Review to tackle sexualisation of childhood

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Restrictions aimed at preventing sexualised products from being targeted at children are to be considered as part of a new Government review.

Children's minister Sarah Teather has asked Reg Bailey, chief executive of Christian charity the Mother's Union, to conduct the review to address parents' concerns that children are being pressured into growing up too quickly.

The review, to be published next May, will define what is meant by 'excessive commercialisation' and 'premature sexualisation', and investigate its impact. It will also identify what systems are in place for consumers to voice complaints and assess whether new measures are needed to keep businesses from selling children inappropriate products.

It follows media outrage after products such as pole dancing kits and push-up bras aimed at nine-year-olds were stocked by major retailers, including Tesco and Asda.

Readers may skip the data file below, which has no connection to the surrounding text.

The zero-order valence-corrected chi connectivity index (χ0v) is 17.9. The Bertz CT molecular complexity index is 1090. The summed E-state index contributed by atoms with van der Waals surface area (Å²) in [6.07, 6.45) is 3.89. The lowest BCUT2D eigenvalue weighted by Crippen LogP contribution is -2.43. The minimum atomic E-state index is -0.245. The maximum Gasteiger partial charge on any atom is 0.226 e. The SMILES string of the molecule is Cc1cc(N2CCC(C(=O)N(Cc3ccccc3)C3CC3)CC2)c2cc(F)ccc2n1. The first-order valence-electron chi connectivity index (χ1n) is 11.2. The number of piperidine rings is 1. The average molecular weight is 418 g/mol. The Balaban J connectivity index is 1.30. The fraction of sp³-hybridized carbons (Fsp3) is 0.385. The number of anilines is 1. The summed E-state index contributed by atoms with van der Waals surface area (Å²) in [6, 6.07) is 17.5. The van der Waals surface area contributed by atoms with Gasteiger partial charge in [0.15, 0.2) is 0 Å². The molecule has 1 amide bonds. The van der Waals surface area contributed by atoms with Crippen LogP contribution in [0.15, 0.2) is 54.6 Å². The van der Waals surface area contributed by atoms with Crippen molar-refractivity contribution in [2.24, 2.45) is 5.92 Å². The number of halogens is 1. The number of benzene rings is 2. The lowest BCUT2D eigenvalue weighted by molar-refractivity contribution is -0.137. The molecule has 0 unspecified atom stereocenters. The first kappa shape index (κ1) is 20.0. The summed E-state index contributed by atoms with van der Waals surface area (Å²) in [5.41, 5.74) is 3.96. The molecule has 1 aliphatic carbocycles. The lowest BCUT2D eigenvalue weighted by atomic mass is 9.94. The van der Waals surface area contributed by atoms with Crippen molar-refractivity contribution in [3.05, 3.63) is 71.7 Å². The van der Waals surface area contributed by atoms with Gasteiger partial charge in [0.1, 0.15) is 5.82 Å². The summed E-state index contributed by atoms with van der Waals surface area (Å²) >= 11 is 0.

It will build on previous reviews conducted by Professor David Buckingham on the impact of the commercial world on children's well-being, by Dr Linda Papadopoulos on the sexualisation on young people, and by Professor Tanya Byron on child safety in a digital world.

Ms Teather said, 'By reviewing the commercialisation and sexualisation of childhood, we want to better understand not only how we can help parents resist these things, but also how we encourage businesses to take their responsibilities as seriously as the best ones already do. I want this review to look at how we can equip parents to deal with the changing nature of marketing, advertising and other pressures aimed at children. I also want to see what more needs to be done to ensure that businesses play their part, too.'

Dr Katherine Rake, chief executive of the Family and Parenting Institute, said, 'Mothers and fathers regularly tell us that they don't want to see childhood disappearing. Confronting this issue is vital if we are to move closer to a family-friendly society.'

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